Czech composer Věroslav Neumann was born on May 27, 1931 at Cítoliby near Louny, Czechoslovakia and died November 21, 2006. He gained a formal education in composition at the Prague Academy of Arts under Jaroslav Řídký. Parallel to this, he learned his compositional skill from practical experience, as well as from collaborating with a wide range of amateur and professional ensembles. Later on, teaching assisted this contemplative composer, modern in his thoughts and sentiments, in finding his personal language on a highly professional level in chamber and symphonic music, as well as in the simpler forms for young and amateur music-makers.
It is no coincidence that a considerable share of his work is represented by vocal compositions, among which, the most numerous, are songs, choruses, and songs or cycles for children in various age groups and levels of difficulty.
Neumann's vocal works, striking in their originality, are profoundly effective musically. High appreciation has been accorded to his chorus "Soleils Couchants" ("Setting Suns") at the International Choral competition in Tours (1982). He was awarded prizes at the World Festivals of Democratic Youth and Students in Warsaw (1958) and in Helsinki (1962). In 1987, the Panton Publishing House Award was given to him for his Songs of Defiance and Strength while the Union of Czech Composers and Concert Artists Prize was given to him for "Atlantis." Many of his songs for children have been included in various anthologies in the USSR and the German Democratic Republic where they have become a permanent feature in the repertoire of local choirs. An intimate knowledge of instruments as well as of the potentials and mentality of young instrumentalists have stimulated Neumann in writing instructive works for diverse instruments and chamber ensembles.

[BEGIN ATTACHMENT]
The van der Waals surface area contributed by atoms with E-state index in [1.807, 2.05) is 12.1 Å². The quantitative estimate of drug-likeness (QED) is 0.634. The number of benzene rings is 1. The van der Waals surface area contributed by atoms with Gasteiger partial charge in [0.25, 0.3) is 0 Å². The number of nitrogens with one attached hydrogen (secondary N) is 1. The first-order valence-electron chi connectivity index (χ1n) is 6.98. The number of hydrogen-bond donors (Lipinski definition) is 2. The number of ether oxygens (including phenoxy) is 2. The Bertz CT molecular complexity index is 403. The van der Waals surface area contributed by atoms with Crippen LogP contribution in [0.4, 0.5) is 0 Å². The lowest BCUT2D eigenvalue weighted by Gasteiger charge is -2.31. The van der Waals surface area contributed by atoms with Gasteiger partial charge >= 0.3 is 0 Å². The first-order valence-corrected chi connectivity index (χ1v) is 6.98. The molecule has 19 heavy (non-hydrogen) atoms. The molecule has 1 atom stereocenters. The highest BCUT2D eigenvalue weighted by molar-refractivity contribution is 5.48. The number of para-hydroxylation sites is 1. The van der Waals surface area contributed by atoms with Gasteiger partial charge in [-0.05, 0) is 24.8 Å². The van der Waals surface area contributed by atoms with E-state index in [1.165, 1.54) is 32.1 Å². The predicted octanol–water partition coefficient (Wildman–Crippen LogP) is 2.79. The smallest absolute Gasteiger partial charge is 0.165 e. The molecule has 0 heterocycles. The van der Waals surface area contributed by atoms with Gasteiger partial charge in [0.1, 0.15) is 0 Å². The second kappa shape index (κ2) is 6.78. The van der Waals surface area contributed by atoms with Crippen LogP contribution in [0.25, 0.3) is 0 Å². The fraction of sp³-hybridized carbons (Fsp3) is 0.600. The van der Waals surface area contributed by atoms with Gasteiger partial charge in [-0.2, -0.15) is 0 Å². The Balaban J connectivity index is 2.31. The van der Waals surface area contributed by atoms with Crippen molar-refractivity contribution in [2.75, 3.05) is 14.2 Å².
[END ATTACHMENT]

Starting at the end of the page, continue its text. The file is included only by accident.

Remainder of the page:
Věroslav Neumann began to systematically turn his attention to symphonic and chamber works during his mature creative stage. In these works, there is marked evidence of his desire to continue to be communicative in his musical expression, endeavoring to impart to the listener, in an intelligible way, the prevailing complicated language of music. A clearly positive response to his "String Quartet," "Symphonic Dances" and other works, some of which met with appreciation in Czechoslovak competitions, have proven his approach to be successful.
A specific feature of Neumann's work is his intelligent wit which he has shown to good advantage equally in his thirty-minute Chimney Opera and in his shorter forms, even in mixed choruses, which are traditionally considered to serious in tone. The humor, combined with his singular demonstration of feelings and expression in both his lyrical and dramatic works, point to important characteristics in Věroslav Neumann's compositions which are interesting from many points of view and most appealing.
From 1990-1998, Věroslav Neumann was the Director of the Conservatory of Music in Prague, Czech Republic.